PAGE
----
Fred R. Conrad/The New York Times
A natural gas well in Pennsylvania. The industry objected to a proposal requiring chemicals to be disclosed 30 days before drilling.
By JOHN M. BRODER
Published: May 4, 2012
WASHINGTON — The Obama administration on Friday issued a proposed rule governing hydraulic fracturing for oil and gas on public lands that will for the first time require disclosure of the chemicals used in the process.
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But in a significant concession to the oil industry, companies will have to reveal the composition of fluids only after they have completed drilling — a sharp change from the government’s original proposal, which would have required disclosure of the chemicals 30 days before a well could be started.
The pullback on the rule followed a series of meetings at the White House after the original regulation was proposed in February. Lobbyists representing oil industry trade associations and individual major producers like ExxonMobil, XTO Energy, Apache, Samson Resources and Anadarko Petroleum met with officials of the Office of Management and Budget, who reworked the rule to address industry concerns about overlapping state regulations and the cost of compliance.
Production of domestic oil and natural gas has surged in recent years as hydraulic fracturing and horizontal drilling have opened new fields and allowed renewed production from formations that had seemed depleted.
President Obama has strongly endorsed the new production as a boon to the economy and energy security. And the president, under intense criticism of his energy policies from Republicans and oil industry officials as he faces a re-election contest, has recently taken steps to ease government regulation of oil operations.
In its original proposal that oil companies disclose the chemicals they intend to use in drilling before starting a well, the Interior Department was seeking to address the concerns of landowners and communities about potential pollution of groundwater.
But the industry objected, saying that the additional paperwork would slow the permitting process and potentially jeopardize trade secrets. The government then agreed to allow companies to reveal the contents of drilling fluids after the operation had been completed.
Interior Department officials said that having a record would allow scientists to trace any future contamination and that it did not matter whether the fluids were disclosed before or after drilling.
Last month Mr. Obama ordered the creation of an interagency task force to streamline federal regulation of natural gas drilling, and the Environmental Protection Agency issued revised air quality rules for oil and gas wells that gave drillers extra time to comply and lowered their costs. Industry officials praised both moves.
The draft rule affects drilling operations on the 700 million acres of public land administered by the Bureau of Land Management, as well as 56 million acres of Indian lands. The Interior Department estimates that 90 percent of the 3,400 wells drilled each year on public and Indian lands use hydraulic fracturing, commonly known as fracking, in which large volumes of water, sand and chemicals are injected under high pressure into shale rock formations to stimulate the flow of oil and gas.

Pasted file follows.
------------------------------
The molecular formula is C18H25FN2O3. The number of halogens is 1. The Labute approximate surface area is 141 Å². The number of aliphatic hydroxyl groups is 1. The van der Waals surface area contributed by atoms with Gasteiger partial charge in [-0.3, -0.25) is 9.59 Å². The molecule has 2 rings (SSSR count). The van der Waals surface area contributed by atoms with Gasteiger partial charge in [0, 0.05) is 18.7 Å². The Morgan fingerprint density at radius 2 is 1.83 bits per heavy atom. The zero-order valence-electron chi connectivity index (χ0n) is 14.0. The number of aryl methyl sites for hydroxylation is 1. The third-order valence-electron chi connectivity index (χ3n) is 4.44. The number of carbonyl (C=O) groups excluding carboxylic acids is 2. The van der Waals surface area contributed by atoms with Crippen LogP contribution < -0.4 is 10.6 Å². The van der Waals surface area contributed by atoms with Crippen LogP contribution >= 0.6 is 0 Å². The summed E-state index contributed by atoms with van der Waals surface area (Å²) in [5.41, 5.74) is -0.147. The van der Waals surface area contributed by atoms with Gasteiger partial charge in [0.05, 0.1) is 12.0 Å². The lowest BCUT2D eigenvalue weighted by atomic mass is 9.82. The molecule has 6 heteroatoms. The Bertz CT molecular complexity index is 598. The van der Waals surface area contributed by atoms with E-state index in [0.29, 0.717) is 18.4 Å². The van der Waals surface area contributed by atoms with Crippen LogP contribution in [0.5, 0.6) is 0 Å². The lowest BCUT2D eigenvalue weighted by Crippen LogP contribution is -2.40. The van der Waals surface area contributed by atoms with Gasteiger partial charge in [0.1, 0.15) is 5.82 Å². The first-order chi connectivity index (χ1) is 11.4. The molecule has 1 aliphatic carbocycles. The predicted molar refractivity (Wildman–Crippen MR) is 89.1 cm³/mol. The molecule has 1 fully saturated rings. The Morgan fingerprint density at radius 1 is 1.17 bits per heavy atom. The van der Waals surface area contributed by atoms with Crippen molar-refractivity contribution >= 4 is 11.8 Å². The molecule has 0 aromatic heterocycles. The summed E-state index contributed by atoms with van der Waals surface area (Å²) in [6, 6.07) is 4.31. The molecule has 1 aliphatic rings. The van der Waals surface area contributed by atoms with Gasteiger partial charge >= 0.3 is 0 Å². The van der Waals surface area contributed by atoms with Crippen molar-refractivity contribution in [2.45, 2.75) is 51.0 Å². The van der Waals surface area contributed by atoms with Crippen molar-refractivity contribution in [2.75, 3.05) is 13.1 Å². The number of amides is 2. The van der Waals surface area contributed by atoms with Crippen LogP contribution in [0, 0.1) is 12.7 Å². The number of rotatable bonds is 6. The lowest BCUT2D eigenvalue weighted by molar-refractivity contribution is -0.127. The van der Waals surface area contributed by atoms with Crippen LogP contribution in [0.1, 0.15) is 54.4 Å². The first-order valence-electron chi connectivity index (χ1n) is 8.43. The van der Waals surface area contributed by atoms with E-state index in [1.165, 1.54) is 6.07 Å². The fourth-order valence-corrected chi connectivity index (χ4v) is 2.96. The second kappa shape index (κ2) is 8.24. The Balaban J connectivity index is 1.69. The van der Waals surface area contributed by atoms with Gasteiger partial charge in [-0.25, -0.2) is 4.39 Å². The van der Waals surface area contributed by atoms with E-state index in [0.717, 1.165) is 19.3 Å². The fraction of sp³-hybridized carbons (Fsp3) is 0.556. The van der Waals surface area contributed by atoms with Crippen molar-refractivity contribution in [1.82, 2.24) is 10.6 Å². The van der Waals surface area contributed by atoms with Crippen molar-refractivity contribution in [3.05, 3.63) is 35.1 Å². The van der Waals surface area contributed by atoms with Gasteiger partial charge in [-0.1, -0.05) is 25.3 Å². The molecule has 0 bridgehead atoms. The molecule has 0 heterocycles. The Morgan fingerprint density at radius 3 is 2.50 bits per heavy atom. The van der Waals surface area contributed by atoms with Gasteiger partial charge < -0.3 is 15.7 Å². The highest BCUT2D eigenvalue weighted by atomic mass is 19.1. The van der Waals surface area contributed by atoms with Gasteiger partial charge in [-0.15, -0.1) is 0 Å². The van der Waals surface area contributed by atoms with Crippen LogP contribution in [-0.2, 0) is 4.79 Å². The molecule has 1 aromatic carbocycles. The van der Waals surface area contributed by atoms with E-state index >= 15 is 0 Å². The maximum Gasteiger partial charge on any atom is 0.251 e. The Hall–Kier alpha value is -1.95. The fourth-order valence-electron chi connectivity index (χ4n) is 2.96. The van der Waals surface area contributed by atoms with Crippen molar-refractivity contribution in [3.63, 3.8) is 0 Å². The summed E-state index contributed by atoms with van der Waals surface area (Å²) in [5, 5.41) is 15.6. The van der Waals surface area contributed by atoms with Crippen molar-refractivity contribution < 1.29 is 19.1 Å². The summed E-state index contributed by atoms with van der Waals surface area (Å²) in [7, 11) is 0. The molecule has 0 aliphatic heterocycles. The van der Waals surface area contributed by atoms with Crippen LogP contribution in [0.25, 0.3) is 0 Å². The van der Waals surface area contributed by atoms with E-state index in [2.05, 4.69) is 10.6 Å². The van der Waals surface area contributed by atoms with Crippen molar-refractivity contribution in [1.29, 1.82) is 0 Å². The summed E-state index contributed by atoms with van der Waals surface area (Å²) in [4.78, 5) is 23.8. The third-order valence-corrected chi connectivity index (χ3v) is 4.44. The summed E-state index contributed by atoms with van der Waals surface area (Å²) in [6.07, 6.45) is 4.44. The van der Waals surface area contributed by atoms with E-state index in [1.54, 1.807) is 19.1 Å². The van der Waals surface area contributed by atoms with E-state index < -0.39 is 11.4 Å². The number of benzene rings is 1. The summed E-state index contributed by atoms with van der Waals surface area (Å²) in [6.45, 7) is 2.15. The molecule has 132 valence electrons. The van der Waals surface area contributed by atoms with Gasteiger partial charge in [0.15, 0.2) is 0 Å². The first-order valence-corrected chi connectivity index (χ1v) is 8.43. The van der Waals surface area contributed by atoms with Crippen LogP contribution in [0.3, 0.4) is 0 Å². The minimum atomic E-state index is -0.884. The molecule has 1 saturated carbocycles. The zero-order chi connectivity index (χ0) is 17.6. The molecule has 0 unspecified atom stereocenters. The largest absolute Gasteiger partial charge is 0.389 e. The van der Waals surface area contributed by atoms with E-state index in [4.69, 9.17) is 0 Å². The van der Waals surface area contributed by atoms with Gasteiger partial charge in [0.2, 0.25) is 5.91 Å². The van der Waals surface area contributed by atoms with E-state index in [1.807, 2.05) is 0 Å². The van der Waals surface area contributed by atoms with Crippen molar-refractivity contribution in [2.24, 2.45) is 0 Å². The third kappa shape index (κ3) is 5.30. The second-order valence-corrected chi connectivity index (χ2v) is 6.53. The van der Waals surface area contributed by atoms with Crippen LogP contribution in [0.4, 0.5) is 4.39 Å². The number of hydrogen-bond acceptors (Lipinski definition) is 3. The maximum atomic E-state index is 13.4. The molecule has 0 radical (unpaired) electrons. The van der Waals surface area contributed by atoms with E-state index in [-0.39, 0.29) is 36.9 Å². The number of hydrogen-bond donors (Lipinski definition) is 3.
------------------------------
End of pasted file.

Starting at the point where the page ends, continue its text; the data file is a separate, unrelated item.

The process has raised concerns about contamination of groundwater, well integrity and the treatment of the tainted water that flows out of wells during and after fracking operations.
A majority of the 13,000 wells drilled each year by fracking are on private lands and thus fall primarily under state regulation, as they have for 60 years. Although rules and the rigor of enforcement vary from state to state, there have been efforts in recent years to standardize reporting under government and industry bodies like the Ground Water Protection Council and the Interstate Oil and Gas Compact Commission.
The federal government’s rules regarding oil and gas fracturing on public lands were last revised in 1988, before many modern techniques were adopted. The states where much of the activity takes place on public and private lands — including Arkansas, Colorado, North Dakota, Texas and Wyoming — have updated their rules and require disclosure of fracking chemicals at a Web site called FracFocus.
The new federal rule seeks to integrate the state and federal reporting efforts, although environmental and citizen groups say the state database is difficult to use.
The new regulation also broadens the definition of waters to be protected during drilling operations from “fresh waters” to “usable waters,” encompassing water used for construction, agriculture and other purposes.
The Interior Department said that the rule imposed few new regulatory requirements that were not already being met at the state level and that it would not slow the granting of drilling permits. Barry Russell, president of the Independent Petroleum Association of America, said that companies were already having trouble getting permission to drill on public land.
Referring to the Bureau of Land Management, Mr. Russell said in a statement: “B.L.M.’s proposed regulations, which would mandate one-size-fits-all regulations on well construction and hydraulic fracturing operations on these lands, are redundant. They will undoubtedly insert an unnecessary layer of rigidity into the permitting and development process.”